Getting to Zero: A Demonstration Project of Partner HIV Testing in the Prenatal Setting in Chicago, Illinois

Emily S. Miller*, Patricia M. Garcia, Sarah H. Sutton, Jenise Jackson, Karolina Leziak, Lynn M. Yee

*Corresponding author for this work

Research output: Contribution to journalArticlepeer-review

3 Scopus citations


Women who experience HIV seroconversion during pregnancy are missed during early routine pregnancy HIV screening and are at high risk of perinatal HIV transmission. Male partner HIV testing during routine prenatal care may be an effective primary prevention strategy by identifying women at risk of seroconversion and mitigating their risk. Our objective was to assess interest in and uptake of male partner HIV testing services offered during prenatal care. This demonstration project included all pregnant, English-speaking, HIV-negative women receiving publicly funded prenatal care in an urban hospital-based practice located in a high HIV prevalence area. Women were offered free HIV screening for their male sexual partners. From April 2017 to June 2018, enrolled women completed surveys on social demographics, medical access characteristics, and HIV testing history. Women were invited to bring their partners to a prenatal visit where HIV testing was offered to their male partners. Factors associated with women's interest in testing and completion of partner testing were assessed using bivariable and multivariable analyses. Of 392 women approached, 70% (N = 274) completed study surveys. Although the majority (76%, N = 200 of 264 respondents) of women desired their partner undergo HIV testing, testing was underutilized as only 18 (7%) male partners completed testing. While neither maternal characteristics nor male social or attitudinal factors were associated with interest in or completion of partner HIV testing, sensitivity analyses, performed with multiple imputation, demonstrated some association between interest and completion of partner testing and partner medical care access and utilization. In conclusion, although the majority of low-income women in an urban prenatal clinic expressed interest in having their partners undergo HIV testing, uptake of free partner HIV testing services was uncommon. A focused assessment of implementation and uptake barriers is needed to optimize partner testing and eliminate HIV transmission to mothers and their babies.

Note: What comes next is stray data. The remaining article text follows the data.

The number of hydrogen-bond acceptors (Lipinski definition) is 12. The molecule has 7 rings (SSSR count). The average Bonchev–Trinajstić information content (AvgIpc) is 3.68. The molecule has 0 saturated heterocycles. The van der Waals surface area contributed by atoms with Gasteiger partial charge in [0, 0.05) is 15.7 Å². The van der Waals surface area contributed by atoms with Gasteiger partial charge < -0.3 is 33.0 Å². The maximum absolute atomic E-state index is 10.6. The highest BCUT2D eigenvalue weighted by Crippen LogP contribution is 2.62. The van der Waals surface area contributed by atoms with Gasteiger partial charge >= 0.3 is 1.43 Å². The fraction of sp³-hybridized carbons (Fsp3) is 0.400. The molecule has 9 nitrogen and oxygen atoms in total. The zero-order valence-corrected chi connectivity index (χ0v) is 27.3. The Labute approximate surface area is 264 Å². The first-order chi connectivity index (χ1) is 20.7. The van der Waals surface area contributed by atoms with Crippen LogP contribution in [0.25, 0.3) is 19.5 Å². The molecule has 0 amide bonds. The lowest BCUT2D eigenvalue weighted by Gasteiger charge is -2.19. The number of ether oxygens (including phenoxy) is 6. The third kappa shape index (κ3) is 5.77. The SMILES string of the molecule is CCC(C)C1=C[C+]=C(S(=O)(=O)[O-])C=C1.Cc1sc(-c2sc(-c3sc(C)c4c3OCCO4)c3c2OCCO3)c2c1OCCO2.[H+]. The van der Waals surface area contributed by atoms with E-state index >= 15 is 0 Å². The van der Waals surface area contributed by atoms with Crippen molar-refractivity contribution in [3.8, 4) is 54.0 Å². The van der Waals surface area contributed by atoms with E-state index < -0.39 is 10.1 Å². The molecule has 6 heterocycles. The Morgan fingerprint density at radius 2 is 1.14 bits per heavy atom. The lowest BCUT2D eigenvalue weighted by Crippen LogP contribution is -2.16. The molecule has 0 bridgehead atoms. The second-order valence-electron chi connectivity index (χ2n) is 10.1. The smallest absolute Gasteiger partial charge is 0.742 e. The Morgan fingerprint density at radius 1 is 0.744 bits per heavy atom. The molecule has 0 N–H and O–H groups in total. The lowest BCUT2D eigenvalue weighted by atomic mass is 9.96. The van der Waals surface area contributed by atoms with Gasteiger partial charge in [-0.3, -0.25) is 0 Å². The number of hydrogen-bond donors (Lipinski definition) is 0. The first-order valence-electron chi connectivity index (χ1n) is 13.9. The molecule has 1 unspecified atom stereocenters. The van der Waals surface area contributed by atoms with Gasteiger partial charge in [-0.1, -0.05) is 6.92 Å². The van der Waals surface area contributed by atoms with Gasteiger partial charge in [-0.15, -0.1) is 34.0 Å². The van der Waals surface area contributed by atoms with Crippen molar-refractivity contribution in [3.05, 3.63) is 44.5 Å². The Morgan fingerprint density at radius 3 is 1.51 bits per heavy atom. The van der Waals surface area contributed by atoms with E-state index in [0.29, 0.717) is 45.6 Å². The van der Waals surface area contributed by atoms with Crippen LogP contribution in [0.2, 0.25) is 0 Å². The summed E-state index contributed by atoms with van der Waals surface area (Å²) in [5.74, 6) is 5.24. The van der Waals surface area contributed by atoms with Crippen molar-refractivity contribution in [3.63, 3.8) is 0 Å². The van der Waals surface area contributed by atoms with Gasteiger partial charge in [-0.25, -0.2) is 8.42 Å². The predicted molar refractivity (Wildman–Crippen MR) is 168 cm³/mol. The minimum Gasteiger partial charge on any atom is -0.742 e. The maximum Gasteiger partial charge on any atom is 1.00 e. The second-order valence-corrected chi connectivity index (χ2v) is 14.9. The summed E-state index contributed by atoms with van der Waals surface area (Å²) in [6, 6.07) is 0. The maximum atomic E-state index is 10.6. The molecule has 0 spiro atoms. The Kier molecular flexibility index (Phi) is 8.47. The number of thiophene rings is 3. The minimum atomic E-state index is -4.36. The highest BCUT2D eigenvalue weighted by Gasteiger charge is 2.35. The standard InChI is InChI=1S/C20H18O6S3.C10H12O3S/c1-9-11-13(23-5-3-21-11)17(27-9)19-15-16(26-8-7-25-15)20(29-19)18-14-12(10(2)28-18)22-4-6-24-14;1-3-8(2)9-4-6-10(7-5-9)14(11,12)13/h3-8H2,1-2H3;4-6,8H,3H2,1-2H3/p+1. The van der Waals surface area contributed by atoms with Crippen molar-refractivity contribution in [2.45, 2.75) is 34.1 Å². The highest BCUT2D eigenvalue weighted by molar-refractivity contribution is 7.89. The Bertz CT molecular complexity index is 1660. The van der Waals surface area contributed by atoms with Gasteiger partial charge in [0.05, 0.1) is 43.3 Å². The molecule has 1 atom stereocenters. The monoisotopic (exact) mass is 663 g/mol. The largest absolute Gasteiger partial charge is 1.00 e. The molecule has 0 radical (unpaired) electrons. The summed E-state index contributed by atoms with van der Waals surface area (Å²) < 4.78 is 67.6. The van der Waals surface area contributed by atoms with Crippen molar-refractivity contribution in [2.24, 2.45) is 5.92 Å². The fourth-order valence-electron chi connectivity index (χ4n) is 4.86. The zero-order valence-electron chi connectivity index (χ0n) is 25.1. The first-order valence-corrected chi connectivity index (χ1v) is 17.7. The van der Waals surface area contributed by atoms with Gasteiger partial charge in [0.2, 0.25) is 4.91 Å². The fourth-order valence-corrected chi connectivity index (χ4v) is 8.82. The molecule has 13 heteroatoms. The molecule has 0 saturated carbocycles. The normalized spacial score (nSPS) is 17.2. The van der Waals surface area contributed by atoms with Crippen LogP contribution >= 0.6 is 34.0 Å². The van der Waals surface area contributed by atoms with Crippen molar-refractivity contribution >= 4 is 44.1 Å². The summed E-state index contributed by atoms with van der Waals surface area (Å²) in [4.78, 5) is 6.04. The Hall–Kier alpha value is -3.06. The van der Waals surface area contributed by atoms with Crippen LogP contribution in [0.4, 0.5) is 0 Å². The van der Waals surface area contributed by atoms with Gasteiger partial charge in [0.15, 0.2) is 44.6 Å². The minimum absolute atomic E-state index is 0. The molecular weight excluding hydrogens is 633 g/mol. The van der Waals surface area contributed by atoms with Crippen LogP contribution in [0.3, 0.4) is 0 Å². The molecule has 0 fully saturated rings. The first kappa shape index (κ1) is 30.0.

Original languageEnglish (US)
Pages (from-to)37-44
Number of pages8
JournalAIDS research and human retroviruses
Issue number1
StatePublished - Jan 2022


  • HIV
  • demonstration project
  • implementation science
  • partner testing
  • prenatal care

ASJC Scopus subject areas

  • Infectious Diseases
  • Virology
  • Immunology


Dive into the research topics of 'Getting to Zero: A Demonstration Project of Partner HIV Testing in the Prenatal Setting in Chicago, Illinois'. Together they form a unique fingerprint.

Cite this